Queer youth suicide, culture and identity: Unliveable lives?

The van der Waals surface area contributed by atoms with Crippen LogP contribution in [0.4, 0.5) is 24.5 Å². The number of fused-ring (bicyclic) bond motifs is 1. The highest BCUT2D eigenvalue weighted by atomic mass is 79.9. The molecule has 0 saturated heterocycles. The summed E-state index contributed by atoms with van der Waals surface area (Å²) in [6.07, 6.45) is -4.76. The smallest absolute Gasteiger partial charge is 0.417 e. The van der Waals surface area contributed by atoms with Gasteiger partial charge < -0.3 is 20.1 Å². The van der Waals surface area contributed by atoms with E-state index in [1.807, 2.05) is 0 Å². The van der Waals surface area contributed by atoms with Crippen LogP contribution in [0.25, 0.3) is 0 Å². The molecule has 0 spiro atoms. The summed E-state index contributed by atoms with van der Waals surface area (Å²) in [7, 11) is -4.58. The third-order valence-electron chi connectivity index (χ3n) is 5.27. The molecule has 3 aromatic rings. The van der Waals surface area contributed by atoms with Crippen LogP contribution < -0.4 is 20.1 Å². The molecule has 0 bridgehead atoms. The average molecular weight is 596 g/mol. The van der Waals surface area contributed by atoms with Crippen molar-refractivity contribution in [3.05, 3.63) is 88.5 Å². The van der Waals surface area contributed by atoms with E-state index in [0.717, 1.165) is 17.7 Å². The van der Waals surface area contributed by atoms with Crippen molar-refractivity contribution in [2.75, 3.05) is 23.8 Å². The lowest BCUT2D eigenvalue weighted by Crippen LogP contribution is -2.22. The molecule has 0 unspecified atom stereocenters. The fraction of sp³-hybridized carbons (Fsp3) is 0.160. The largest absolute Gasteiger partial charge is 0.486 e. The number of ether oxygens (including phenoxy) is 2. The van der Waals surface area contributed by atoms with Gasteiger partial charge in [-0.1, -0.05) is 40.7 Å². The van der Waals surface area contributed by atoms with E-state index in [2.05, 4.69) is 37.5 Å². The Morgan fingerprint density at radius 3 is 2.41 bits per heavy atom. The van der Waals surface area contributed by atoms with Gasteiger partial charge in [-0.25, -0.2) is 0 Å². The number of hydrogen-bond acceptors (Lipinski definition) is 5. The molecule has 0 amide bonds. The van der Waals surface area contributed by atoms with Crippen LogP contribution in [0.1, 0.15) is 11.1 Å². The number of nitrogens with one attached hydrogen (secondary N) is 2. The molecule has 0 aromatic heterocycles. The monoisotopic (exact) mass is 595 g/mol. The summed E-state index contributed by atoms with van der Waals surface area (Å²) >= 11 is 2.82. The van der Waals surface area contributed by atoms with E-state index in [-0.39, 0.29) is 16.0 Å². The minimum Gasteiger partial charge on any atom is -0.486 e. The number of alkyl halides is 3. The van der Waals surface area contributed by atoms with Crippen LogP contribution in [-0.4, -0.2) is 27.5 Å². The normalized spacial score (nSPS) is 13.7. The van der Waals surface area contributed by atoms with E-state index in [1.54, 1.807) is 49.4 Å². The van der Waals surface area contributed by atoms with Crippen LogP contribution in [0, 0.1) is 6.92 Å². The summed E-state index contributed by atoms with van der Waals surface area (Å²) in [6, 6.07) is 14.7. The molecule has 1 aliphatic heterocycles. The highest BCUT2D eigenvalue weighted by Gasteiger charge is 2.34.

Despite increasing tolerance, legal protections against homophobia, and anti-discrimination policies throughout much of the western world, suicide attempts by queer youth remain relatively high. For over twenty years, research into queer youth suicide has debated reasons and risks, although it has also often reiterated assumptions about sexual identity and youth vulnerability. Understanding the cultural context in which suicide becomes a necessary escape from living an unliveable life is the key to queer youth suicide prevention. This book uses cultural theory to outline some of the ways in which queer youth suicide is perceived in popular culture, media and research. It highlights how the ways in which we think about queer youth suicide have changed over time and some of the benefits and limitations of current thinking on the topic. Focusing on identity, “Queer Youth Suicide, Culture and Identity” also investigates why queer young men continue to attempt suicide. Drawing on approaches from queer theory, cultural studies and sociology, it explores how sexual identity formation, sexual shame and discrepancies in community belonging and exclusions are implicated in the reasons why some queer youth are resilient while others are vulnerable and at risk of suicide. As such, it will appeal to scholars of sociology, media studies, queer theory and social theory with interests in youth, gender and sexuality, and suicidology.